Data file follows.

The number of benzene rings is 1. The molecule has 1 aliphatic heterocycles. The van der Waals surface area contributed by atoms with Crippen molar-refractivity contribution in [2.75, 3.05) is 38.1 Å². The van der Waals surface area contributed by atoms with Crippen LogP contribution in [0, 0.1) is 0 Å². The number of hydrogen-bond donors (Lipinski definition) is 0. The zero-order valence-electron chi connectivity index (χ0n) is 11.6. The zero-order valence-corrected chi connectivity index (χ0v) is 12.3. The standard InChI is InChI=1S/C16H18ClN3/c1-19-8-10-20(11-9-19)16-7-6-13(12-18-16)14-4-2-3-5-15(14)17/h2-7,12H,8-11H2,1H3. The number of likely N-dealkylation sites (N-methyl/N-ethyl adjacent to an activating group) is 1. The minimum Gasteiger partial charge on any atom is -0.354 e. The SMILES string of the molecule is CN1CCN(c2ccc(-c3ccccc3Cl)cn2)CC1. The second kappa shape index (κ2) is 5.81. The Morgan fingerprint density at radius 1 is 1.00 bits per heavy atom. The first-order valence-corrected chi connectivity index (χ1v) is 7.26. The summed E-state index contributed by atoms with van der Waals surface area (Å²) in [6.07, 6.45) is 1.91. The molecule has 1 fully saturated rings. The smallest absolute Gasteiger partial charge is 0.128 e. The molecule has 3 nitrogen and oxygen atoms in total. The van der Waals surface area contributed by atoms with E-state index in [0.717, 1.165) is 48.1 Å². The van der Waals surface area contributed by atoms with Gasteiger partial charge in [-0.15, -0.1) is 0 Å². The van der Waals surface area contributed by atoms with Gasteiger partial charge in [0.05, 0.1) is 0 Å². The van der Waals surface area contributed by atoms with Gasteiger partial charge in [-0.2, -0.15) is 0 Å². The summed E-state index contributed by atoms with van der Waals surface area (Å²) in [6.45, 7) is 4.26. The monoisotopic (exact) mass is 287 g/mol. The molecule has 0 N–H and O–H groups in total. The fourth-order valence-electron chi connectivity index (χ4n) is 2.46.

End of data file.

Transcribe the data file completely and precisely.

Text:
The number of benzene rings is 1. The molecule has 1 aliphatic heterocycles. The van der Waals surface area contributed by atoms with Crippen molar-refractivity contribution in [2.75, 3.05) is 38.1 Å². The van der Waals surface area contributed by atoms with Crippen LogP contribution in [0, 0.1) is 0 Å². The number of hydrogen-bond donors (Lipinski definition) is 0. The zero-order valence-electron chi connectivity index (χ0n) is 11.6. The zero-order valence-corrected chi connectivity index (χ0v) is 12.3. The standard InChI is InChI=1S/C16H18ClN3/c1-19-8-10-20(11-9-19)16-7-6-13(12-18-16)14-4-2-3-5-15(14)17/h2-7,12H,8-11H2,1H3. The number of likely N-dealkylation sites (N-methyl/N-ethyl adjacent to an activating group) is 1. The minimum Gasteiger partial charge on any atom is -0.354 e. The SMILES string of the molecule is CN1CCN(c2ccc(-c3ccccc3Cl)cn2)CC1. The second kappa shape index (κ2) is 5.81. The Morgan fingerprint density at radius 1 is 1.00 bits per heavy atom. The first-order valence-corrected chi connectivity index (χ1v) is 7.26. The summed E-state index contributed by atoms with van der Waals surface area (Å²) in [6.07, 6.45) is 1.91. The molecule has 1 fully saturated rings. The smallest absolute Gasteiger partial charge is 0.128 e. The molecule has 3 nitrogen and oxygen atoms in total. The van der Waals surface area contributed by atoms with E-state index in [0.717, 1.165) is 48.1 Å². The van der Waals surface area contributed by atoms with Gasteiger partial charge in [-0.15, -0.1) is 0 Å². The van der Waals surface area contributed by atoms with Gasteiger partial charge in [0.05, 0.1) is 0 Å². The van der Waals surface area contributed by atoms with Gasteiger partial charge in [-0.2, -0.15) is 0 Å². The summed E-state index contributed by atoms with van der Waals surface area (Å²) in [6.45, 7) is 4.26. The monoisotopic (exact) mass is 287 g/mol. The molecule has 0 N–H and O–H groups in total. The fourth-order valence-electron chi connectivity index (χ4n) is 2.46.